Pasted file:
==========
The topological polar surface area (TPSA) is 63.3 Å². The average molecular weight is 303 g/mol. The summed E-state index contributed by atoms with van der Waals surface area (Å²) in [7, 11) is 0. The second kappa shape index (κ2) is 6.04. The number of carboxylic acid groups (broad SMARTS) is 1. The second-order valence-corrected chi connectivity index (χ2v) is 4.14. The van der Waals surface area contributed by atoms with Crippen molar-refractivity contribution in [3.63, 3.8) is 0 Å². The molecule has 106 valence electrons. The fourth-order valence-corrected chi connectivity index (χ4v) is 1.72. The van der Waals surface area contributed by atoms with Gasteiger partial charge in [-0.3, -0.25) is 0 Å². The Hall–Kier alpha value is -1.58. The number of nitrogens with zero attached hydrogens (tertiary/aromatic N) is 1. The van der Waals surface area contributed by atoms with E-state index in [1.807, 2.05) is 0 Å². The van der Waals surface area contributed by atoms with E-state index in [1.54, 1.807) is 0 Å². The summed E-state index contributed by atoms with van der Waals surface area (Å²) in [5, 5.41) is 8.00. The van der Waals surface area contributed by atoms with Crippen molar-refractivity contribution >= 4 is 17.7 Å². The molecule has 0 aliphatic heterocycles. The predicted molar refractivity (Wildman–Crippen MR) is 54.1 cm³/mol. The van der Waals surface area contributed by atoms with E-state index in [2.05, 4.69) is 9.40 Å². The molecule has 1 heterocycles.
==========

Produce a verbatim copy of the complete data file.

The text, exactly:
The topological polar surface area (TPSA) is 63.3 Å². The average molecular weight is 303 g/mol. The summed E-state index contributed by atoms with van der Waals surface area (Å²) in [7, 11) is 0. The second kappa shape index (κ2) is 6.04. The number of carboxylic acid groups (broad SMARTS) is 1. The second-order valence-corrected chi connectivity index (χ2v) is 4.14. The van der Waals surface area contributed by atoms with Crippen molar-refractivity contribution in [3.63, 3.8) is 0 Å². The molecule has 106 valence electrons. The fourth-order valence-corrected chi connectivity index (χ4v) is 1.72. The van der Waals surface area contributed by atoms with Gasteiger partial charge in [-0.3, -0.25) is 0 Å². The Hall–Kier alpha value is -1.58. The number of nitrogens with zero attached hydrogens (tertiary/aromatic N) is 1. The van der Waals surface area contributed by atoms with E-state index in [1.807, 2.05) is 0 Å². The van der Waals surface area contributed by atoms with E-state index in [1.54, 1.807) is 0 Å². The summed E-state index contributed by atoms with van der Waals surface area (Å²) in [5, 5.41) is 8.00. The van der Waals surface area contributed by atoms with Crippen molar-refractivity contribution >= 4 is 17.7 Å². The molecule has 0 aliphatic heterocycles. The predicted molar refractivity (Wildman–Crippen MR) is 54.1 cm³/mol. The van der Waals surface area contributed by atoms with E-state index in [2.05, 4.69) is 9.40 Å². The molecule has 1 heterocycles.